Skip to content
CityLab
Housing

By 2011, Atlanta Had Demolished All of Its Public Housing Projects. Where Did All Those People Go?

A new documentary looks at what happened after the city tore down 14,000 units of public housing.
relates to By 2011, Atlanta Had Demolished All of Its Public Housing Projects. Where Did All Those People Go?
AP

For most of the 20th century, Atlanta was known for its public housing. The city had pioneered the concept in the 1930s, opening Techwood Homes as the nation’s first government-owned housing project in 1936. By the early 1990s, the Atlanta Housing Authority owned roughly 14,000 individual units across 43 properties, though more than 5,000 of these dilapidated apartments had been deemed uninhabitable by then. At the time, the city held the dubious title of having the highest proportion of its residents in public housing in the nation.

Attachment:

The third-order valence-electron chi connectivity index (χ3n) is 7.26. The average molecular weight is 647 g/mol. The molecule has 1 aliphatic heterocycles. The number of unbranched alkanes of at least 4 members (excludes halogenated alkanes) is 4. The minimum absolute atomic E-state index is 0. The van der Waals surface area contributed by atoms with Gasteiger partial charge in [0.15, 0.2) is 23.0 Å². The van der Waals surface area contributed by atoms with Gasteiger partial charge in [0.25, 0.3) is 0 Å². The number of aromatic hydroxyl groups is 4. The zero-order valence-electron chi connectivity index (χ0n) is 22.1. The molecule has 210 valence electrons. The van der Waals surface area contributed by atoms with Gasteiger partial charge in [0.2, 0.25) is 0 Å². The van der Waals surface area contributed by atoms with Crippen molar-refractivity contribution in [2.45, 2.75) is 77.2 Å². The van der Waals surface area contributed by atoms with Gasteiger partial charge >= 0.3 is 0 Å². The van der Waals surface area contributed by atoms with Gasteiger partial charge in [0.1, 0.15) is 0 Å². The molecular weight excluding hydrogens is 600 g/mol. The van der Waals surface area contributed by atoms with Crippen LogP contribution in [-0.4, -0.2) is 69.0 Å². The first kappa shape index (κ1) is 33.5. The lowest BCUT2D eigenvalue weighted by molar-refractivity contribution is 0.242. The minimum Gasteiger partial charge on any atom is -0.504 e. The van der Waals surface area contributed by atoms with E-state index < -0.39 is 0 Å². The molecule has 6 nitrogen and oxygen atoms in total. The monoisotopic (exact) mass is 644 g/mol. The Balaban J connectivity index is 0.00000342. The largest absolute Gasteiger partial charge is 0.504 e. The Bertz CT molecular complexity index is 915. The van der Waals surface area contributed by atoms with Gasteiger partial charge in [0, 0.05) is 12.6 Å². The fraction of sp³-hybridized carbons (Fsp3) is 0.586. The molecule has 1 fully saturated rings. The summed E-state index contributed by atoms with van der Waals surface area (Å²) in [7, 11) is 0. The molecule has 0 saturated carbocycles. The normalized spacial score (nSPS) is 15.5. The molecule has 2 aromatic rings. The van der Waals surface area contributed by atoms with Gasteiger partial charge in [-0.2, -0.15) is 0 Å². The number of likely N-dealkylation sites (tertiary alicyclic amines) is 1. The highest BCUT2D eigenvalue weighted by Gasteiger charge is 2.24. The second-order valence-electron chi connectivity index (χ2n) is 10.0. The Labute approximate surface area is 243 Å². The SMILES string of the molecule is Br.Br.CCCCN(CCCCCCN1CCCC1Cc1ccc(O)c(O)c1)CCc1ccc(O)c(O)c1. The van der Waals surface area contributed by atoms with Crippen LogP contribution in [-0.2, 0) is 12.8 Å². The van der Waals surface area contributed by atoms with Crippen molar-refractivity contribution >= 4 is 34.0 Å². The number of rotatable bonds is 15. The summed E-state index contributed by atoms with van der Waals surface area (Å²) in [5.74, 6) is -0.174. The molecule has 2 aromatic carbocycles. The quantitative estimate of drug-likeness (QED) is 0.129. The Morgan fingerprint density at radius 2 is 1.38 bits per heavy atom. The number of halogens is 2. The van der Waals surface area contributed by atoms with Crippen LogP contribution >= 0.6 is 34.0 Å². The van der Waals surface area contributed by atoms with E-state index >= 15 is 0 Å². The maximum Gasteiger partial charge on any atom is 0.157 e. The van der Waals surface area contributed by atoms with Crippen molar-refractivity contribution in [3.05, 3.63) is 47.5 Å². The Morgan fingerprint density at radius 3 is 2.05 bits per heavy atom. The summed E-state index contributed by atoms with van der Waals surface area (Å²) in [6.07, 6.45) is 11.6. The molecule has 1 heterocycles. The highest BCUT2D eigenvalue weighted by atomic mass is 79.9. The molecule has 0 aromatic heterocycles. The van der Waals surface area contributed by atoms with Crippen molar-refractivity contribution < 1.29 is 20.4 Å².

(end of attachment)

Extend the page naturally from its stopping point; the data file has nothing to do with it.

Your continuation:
Two decades later, that proportion has fallen all the way to zero. Far sooner and far faster than other cities, Atlanta has systematically torn down its traditional brick and cinder block public housing projects, beginning in the lead-up to the 1996 Summer Olympics. Former residents received vouchers to help pay for privately managed apartments and houses, and the city made plans to replace its public housing stock with mixed-income developments, much of it through federal Hope VI grants or private investment. The last residents moved out in 2009, and the final property — the Palmer House high rise — came down in 2011.